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'ARMORED': Just a hint of war in mostly standard crime/action drama

December 7, 2009
By Tony Rutherford
Two of the films’ opening in cinemas last weekend grappled with a former almost automatic box office doom to the film’s chances — characters who served in Iraq and Afghanistan and returned home.

Previously, stories about the current wars have proven lethal. Viewers have avoided them, including less than expected performances by 9/11 recreations.

Whether a ‘thaw’ occurs on these themes depends on box office support.

One of the newly released film's has opened weakly; the other strongly.

“Armored” has a war vet working a job as a team member for a security company whose GPS tracked armored vehicles routinely handle multi-million dollar Federal Reserve transfers. That’s temptation for almost anyone.

Ty, Christopher Short’s character, has come home physically and mentally intact, except he hates killing; he saw too much of that while deployed. Threatened with foreclosure and the loss of his wayward younger brother, he’s ripe for juggling a quandary.

What started as a group of ashen faced, march-in-unison, and height-of-vigilance armed defenders of justice in an absolutely resolute ensuring daily that no one snitches a dollar from multiple Powerball jackpots evolves into dangling an apple in what could become Eden. Of course, it’s a simplistic, perfect crime — like those that have fouled up actual and cinematic thieves for generations.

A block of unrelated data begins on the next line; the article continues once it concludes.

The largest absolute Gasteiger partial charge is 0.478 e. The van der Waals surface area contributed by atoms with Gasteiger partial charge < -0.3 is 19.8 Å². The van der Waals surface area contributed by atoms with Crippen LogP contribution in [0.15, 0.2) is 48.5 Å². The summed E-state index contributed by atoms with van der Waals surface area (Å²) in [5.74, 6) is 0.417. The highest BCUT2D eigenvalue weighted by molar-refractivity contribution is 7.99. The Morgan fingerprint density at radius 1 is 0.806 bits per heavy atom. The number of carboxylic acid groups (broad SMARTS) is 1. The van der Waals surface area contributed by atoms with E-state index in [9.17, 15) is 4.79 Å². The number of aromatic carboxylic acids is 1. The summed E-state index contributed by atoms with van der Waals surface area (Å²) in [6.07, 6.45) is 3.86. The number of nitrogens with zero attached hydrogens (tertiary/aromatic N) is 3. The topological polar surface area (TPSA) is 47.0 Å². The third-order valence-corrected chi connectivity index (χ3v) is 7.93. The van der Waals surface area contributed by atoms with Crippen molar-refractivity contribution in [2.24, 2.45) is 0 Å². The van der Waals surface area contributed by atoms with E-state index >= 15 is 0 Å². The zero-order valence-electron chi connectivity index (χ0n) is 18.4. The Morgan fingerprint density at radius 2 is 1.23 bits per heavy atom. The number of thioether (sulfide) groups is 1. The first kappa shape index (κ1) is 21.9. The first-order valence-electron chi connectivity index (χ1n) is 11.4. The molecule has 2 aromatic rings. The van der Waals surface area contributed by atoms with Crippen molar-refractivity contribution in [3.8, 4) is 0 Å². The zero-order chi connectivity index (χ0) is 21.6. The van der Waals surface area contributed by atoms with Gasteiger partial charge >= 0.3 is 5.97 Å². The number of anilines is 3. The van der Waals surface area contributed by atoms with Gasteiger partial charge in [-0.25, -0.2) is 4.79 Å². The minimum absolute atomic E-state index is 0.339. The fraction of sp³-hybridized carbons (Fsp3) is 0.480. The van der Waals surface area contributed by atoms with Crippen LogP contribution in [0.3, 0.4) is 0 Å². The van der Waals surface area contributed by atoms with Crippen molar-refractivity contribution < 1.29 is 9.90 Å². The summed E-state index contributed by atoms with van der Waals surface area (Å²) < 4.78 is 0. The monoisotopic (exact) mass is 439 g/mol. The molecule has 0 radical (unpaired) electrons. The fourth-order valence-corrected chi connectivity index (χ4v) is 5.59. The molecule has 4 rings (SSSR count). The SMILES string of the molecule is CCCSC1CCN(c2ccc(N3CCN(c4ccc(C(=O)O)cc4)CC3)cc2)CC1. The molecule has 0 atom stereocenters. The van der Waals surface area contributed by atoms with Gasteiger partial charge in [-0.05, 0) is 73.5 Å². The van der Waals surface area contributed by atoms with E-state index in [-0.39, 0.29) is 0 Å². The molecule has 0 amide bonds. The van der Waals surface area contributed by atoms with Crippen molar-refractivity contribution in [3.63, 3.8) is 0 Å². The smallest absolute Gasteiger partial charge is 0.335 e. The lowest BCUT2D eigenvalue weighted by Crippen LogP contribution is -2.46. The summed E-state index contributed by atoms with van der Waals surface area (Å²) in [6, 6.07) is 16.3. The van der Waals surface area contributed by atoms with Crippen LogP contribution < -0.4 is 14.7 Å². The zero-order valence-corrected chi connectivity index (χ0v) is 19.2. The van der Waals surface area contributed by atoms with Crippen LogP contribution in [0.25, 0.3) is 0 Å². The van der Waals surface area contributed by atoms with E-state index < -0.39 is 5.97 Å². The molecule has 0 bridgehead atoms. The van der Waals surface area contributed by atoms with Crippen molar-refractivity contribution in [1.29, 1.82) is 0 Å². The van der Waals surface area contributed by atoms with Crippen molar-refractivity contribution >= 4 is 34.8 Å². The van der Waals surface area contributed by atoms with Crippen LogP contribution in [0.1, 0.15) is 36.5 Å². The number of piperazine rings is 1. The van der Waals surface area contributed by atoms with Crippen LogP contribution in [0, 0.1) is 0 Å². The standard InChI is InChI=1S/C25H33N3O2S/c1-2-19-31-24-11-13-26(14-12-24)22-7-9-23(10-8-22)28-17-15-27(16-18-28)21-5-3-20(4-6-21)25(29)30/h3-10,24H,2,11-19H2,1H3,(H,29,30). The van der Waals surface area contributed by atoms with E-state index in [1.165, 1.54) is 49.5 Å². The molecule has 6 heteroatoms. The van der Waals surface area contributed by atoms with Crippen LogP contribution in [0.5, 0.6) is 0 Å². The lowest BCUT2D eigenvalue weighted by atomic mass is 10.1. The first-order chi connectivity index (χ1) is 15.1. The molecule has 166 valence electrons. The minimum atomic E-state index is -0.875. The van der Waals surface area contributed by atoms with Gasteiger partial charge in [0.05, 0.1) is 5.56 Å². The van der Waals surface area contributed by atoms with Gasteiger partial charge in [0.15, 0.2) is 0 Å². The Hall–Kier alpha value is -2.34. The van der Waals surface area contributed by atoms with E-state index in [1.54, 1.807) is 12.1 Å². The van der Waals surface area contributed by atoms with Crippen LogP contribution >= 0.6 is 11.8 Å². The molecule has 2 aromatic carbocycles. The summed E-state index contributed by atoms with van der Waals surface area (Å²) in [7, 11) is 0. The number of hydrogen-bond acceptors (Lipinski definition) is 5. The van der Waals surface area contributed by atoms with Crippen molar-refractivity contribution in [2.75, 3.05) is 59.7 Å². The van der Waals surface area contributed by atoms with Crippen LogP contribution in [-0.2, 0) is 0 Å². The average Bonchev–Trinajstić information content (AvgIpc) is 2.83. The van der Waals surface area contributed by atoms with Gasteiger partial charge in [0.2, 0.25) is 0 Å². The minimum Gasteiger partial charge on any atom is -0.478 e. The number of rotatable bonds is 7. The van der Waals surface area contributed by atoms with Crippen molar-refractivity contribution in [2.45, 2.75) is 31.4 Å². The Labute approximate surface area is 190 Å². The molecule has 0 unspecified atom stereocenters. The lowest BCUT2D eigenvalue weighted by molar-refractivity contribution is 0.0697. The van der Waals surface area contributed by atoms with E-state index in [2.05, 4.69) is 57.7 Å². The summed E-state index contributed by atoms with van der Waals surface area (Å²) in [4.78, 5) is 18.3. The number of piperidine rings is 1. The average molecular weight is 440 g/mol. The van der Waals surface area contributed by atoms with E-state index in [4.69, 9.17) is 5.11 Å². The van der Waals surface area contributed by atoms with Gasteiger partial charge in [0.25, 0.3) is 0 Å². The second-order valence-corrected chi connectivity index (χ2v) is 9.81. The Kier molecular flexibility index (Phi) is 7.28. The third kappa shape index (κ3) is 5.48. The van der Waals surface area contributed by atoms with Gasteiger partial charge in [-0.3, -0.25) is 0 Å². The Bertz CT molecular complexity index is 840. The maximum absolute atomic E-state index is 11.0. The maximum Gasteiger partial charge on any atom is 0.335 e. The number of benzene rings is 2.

Removing Short’s staunch morality struggles would reduce the pic to just a plain, cliché reliant action drama.  His addition — and that of inner valor — elevates without christening the still formulaic production. Wisely avoiding an elaborate caper scenario, the bunch of guards rolling the dice for their own illegal islands in the sun maintains interest even as their disintegrating character flaws seem as a slasher body count down in reverse.

Yet, the synchronistic stretches rational limits (would an armored car busting with cash routinely be on a route that’s out of radio range for an hour?); Ty’s war learned stealthy slippage; and at least one or more conveniently blown opportunistic let’s call them earlier resolutions.

An abandoned steel mill has gritty symbolism with all the potential sniper encroachments to the theatre of war, which may demonstrate the nervousness still found in current wartime flicks. Just a hint is more comfortable than domination. We as a country just aren’t ready.

“Armored,” found a means of carving that niche. Veteran, patriotic, yet normal — assimilating in a middle of the road way back into society. And, too, it will forever be a mostly unappreciated B-level crime/action drama that contains a whiff of cunning storytelling.

Fact Box

Two and a half stars out of five

 
 

 

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